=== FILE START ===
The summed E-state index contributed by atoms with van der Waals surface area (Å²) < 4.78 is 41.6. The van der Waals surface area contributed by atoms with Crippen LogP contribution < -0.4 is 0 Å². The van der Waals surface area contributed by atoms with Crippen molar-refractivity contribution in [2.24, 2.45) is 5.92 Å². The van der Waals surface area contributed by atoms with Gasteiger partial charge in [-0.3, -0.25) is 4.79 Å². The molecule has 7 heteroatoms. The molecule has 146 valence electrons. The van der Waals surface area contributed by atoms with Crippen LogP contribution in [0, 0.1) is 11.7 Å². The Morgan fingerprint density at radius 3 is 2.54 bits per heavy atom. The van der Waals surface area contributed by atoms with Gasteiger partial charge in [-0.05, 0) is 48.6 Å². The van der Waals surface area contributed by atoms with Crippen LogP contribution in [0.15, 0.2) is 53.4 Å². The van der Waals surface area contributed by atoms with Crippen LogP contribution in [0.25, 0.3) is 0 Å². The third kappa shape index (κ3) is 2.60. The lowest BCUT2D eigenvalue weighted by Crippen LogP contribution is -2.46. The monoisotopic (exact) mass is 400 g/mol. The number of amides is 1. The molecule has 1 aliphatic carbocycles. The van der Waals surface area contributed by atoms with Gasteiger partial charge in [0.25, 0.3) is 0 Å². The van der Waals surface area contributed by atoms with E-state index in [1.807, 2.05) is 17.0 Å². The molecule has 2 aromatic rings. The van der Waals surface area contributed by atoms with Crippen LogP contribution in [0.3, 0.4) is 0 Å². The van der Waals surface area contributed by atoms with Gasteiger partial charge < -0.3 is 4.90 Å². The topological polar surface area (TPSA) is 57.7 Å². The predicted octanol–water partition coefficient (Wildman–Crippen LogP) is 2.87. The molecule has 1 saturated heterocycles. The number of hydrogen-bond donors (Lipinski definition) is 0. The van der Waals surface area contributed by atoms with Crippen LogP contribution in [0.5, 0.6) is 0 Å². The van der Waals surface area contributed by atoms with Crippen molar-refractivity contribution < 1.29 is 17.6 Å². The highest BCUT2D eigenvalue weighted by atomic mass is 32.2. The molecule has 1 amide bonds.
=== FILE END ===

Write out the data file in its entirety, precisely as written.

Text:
The summed E-state index contributed by atoms with van der Waals surface area (Å²) < 4.78 is 41.6. The van der Waals surface area contributed by atoms with Crippen LogP contribution < -0.4 is 0 Å². The van der Waals surface area contributed by atoms with Crippen molar-refractivity contribution in [2.24, 2.45) is 5.92 Å². The van der Waals surface area contributed by atoms with Gasteiger partial charge in [-0.3, -0.25) is 4.79 Å². The molecule has 7 heteroatoms. The molecule has 146 valence electrons. The van der Waals surface area contributed by atoms with Crippen LogP contribution in [0, 0.1) is 11.7 Å². The Morgan fingerprint density at radius 3 is 2.54 bits per heavy atom. The van der Waals surface area contributed by atoms with Gasteiger partial charge in [-0.05, 0) is 48.6 Å². The van der Waals surface area contributed by atoms with Crippen LogP contribution in [0.15, 0.2) is 53.4 Å². The van der Waals surface area contributed by atoms with Crippen LogP contribution in [0.25, 0.3) is 0 Å². The third kappa shape index (κ3) is 2.60. The lowest BCUT2D eigenvalue weighted by Crippen LogP contribution is -2.46. The monoisotopic (exact) mass is 400 g/mol. The number of amides is 1. The molecule has 1 aliphatic carbocycles. The van der Waals surface area contributed by atoms with Gasteiger partial charge in [0.25, 0.3) is 0 Å². The van der Waals surface area contributed by atoms with E-state index in [1.807, 2.05) is 17.0 Å². The molecule has 2 aromatic rings. The van der Waals surface area contributed by atoms with Crippen LogP contribution in [0.3, 0.4) is 0 Å². The van der Waals surface area contributed by atoms with Gasteiger partial charge < -0.3 is 4.90 Å². The topological polar surface area (TPSA) is 57.7 Å². The predicted octanol–water partition coefficient (Wildman–Crippen LogP) is 2.87. The molecule has 1 saturated heterocycles. The number of hydrogen-bond donors (Lipinski definition) is 0. The van der Waals surface area contributed by atoms with Crippen LogP contribution in [0.5, 0.6) is 0 Å². The van der Waals surface area contributed by atoms with Crippen molar-refractivity contribution < 1.29 is 17.6 Å². The highest BCUT2D eigenvalue weighted by atomic mass is 32.2. The molecule has 1 amide bonds.